In September of 2002, Julie Powell was as lost as lost could be. On the cusp of turning thirty, childless, and spending her days in a thankless job at a bloated government agency in New York City, Powell was desperately searching for something to give her life meaning. She found it between the covers of Julia Child’s masterpiece, Mastering the Art of French Cooking, Volume 1. A self-taught cook with no professional training, Powell challenged herself to cook every one of the 524 recipes in the book within the space of a year, and created a blog where she shared her epic journey with others. The success of her blog led to national recognition in print and on TV, and eventually the really cute movie Julie and Julia, where Julie’s cooking challenges are contrasted against Julia Child’s discovery of food and cooking in France. Her book Julie and Julia is a memoir of the year she spent cooking and her unlikely rise to fame.
Surprisingly, I found this book very enjoyable, despite the fact that many of the reviews I read on Amazon were negative. Reviewers complained loud and long about Powell, labeling her as narcissistic, whiny, and angry. Let’s be honest…they’re all correct. She’s not particularly likeable personally, and it sounds like her husband spent several nights during that year hiding from her :). She’s like that crazy, neurotic friend we’ve all had at some point in our lives, (or have BEEN at some point in our lives)….very entertaining but slightly unstable. For me, this book was a guilty pleasure, just like reality television; it sucked me in not because Julie Powell was a great person or role model in any way, but because I couldn’t wait to see what happened next. I actually found her cooking freakouts slightly enjoyable and humorous, since I’ve had many myself. Haven’t we all had something go horribly wrong in the kitchen? I grudgingly had to admire Powell’s bravery for attempting some of those recipes and making them edible, and maybe more so her family and friends for eating them along with her. Aspics and bone marrow sauce sound disgusting!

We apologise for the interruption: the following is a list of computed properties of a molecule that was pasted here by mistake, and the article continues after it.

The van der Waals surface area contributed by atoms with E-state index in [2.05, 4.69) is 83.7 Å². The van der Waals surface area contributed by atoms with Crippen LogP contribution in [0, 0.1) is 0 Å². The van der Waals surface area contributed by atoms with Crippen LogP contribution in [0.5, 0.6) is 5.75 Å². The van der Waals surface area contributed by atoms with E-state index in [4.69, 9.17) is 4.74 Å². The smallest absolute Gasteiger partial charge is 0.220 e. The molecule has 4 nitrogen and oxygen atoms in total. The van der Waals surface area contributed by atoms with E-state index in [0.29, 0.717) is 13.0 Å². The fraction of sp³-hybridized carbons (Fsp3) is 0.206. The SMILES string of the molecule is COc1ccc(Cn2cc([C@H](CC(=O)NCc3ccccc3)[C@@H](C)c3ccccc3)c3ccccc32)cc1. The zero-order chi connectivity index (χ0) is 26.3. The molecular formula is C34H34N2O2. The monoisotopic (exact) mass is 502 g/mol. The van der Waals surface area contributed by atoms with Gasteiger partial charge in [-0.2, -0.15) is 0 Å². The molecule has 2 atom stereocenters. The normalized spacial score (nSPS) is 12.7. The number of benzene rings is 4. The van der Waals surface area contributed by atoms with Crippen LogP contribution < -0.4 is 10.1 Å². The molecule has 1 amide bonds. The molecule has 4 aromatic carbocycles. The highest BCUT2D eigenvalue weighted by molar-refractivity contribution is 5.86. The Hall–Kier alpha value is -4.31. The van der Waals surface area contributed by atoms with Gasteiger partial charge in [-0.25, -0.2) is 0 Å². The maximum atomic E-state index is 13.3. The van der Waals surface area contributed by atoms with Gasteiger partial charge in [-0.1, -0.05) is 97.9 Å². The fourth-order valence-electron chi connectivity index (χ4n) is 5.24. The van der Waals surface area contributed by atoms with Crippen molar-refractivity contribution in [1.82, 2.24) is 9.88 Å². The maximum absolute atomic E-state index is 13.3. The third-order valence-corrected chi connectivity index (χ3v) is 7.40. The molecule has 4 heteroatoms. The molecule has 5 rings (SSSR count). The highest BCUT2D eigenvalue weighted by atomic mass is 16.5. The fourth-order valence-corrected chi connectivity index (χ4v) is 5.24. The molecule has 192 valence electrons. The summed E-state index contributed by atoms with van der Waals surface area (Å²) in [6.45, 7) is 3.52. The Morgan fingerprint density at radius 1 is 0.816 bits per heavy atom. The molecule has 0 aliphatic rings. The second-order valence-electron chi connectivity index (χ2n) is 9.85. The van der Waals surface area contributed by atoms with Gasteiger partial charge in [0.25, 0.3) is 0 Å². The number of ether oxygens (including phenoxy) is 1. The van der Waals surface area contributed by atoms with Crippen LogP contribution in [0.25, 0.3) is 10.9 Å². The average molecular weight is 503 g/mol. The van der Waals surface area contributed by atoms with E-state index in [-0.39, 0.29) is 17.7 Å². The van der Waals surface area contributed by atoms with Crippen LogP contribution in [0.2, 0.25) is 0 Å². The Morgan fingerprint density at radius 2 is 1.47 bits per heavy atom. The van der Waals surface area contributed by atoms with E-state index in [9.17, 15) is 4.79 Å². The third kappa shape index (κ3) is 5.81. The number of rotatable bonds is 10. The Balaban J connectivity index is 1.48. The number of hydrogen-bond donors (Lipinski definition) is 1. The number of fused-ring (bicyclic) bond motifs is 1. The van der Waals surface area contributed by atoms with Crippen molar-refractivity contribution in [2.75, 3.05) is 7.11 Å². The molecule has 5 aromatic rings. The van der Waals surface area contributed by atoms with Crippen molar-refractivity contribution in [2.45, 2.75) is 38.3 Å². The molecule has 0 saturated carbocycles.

This book was a nice change for me, since I read so much heavy nonfiction. It was a light, quick read and was hilarious in parts (the aspic section alone is worth the price of the book). It’s not really a book about serious cooking, so if you’re looking for that you’ll be disappointed. The book made me feel that any of us could take on a big challenge like Julie Powell did and learn something about ourselves in the process. I haven’t read great reviews of her next book, Cleaving, but I will probably pick it up at some point, just to see how the drama continues.